Framework for Building a “Hyper-Green” Virtual Server System
Adam Bogobowicz and Dave Ohara
Organizations of all sizes are focused on cutting costs by increasing the efficiency of their computing resources. Virtualization is a standard Green IT technique. But how do you equate energy efficiency efforts beyond "I used virtualization to consolidate my servers."
Server virtualization allows multiple operating systems to run on a single physical machine as virtual machines (VMs), consolidating workloads across multiple underutilized servers. But are you really achieving a performance per watt that is better than other enterprise users?
Building a Hyper-Green virtualization server system is focused on taking the extra steps necessary to further reduce energy consumption. Your approach can start small; it can be comparable to switching from incandescent light bulbs to compact fluorescent light bulbs at home. Your next step could be analogous to turning off lights, automatically setting thermostats, and using devices such as Kill-A-Watt to identify practices and components that waste energy. The specific technologies are not as important as an awareness of the situation and a dedication to make things better. A zealous focus on efficiency and reducing waste has lasting effects.
In Warren Buffett's biography Snowball, he discusses the idea of an "Inner Scorecard" that allows you to measure where you are meeting your personal goals and where you are falling short. The internal scorecard measures whether you are doing what is right versus doing what external forces or expedience would lead you to do. In the area of green services, doing what is right is having a focus on performance per watt, not just on performance or on watts expended. The Microsoft Virtualization site
can help you keep score of your energy savings by measuring energy consumption before and after virtualization and then using local energy prices to calculate savings. By focusing on reducing energy costs, you can ensure the success of your virtualization project.
In this article, we will give you seven steps to follow in building a Hyper-Green server virtualization system that is better than most. In addition, this article estimates the savings percentage that each of the seven steps can achieve in creating a Hyper-Green virtualization system. Even if you are not quite ready to go hyper-green, the seven steps will still provide a good framework for understanding where you are on the path to energy efficient computing.
Step 1: Know Your Server Loads
What is the ideal server for virtualization? A 2 or 4 socket processor? 2 GB DIMMs or 4GB Dimms? Local drives or network storage? So many options make it difficult to make the right decisions. And tests can confuse you even more.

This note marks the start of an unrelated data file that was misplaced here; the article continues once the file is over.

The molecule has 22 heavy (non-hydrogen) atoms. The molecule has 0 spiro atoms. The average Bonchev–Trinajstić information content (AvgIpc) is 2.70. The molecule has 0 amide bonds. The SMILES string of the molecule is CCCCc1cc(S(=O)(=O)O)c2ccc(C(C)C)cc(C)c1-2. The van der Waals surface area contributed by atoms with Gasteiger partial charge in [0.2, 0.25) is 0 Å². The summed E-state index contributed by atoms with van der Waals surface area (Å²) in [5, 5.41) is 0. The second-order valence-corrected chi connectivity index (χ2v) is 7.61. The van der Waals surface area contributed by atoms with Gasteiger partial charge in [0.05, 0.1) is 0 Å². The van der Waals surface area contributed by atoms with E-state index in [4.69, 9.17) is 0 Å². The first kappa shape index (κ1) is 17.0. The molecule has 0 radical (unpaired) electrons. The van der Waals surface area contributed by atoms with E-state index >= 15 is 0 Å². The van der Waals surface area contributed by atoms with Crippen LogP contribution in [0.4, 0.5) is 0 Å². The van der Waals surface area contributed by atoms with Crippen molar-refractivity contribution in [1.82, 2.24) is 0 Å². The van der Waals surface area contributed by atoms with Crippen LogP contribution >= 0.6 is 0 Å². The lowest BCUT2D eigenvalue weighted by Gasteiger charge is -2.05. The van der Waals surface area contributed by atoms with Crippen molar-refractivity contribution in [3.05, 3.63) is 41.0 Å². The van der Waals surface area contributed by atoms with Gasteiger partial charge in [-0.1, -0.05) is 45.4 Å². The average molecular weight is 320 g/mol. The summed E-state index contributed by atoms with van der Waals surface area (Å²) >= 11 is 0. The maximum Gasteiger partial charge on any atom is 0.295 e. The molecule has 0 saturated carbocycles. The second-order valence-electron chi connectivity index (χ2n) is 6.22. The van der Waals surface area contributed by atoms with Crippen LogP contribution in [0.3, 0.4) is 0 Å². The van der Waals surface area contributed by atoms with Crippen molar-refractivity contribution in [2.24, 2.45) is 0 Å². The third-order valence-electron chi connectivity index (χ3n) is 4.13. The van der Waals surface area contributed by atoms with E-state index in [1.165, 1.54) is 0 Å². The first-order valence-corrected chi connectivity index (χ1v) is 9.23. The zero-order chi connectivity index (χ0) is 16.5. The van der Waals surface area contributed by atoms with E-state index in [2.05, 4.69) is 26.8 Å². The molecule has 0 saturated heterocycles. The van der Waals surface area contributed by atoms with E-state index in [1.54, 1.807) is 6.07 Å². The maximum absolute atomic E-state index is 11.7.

Consider automobiles. How you drive and the conditions of your environment can have a significant impact on fuel economy. The same is true for servers with varying environments and workloads. Some virtualization test labs will choose server loads that maximize a particular product's apparent potential savings. And even if a lab attempts to be neutral by using different loads and hardware, it will never replicate your server environment. The energy consumption in your organization will not match the consumption that a lab might have or that may occur in another enterprise with similar equipment and a different load. Therefore, to get a realistic picture of your energy consumption and savings, you need to determine your own loads and evaluate your strategy based on your conditions.
Most people focus on the efficiency of virtualization technologies, but there are situations where the speed of virtualization technology has savings as well. Testing and development are frequently the first business functions to take advantage of virtualization technology. Using virtual machines, development staff can create and test a wide variety of scenarios in a safe, self-contained environment that accurately approximates the operation of physical servers and clients. One of the main benefits of using virtualization in this scenario is the speed at which environments can be set up and then wiped clean for a fresh start, or go to an early checkpoint and then repeat a series of tests.
The Microsoft® Assessment and Planning (MAP) Toolkit
makes it easy to assess your current IT infrastructure and determine the right Microsoft technologies for your IT needs. MAP is a powerful inventory, assessment and reporting tool that can run securely in small or large IT environments, without requiring the installation of agent software on any computers or devices.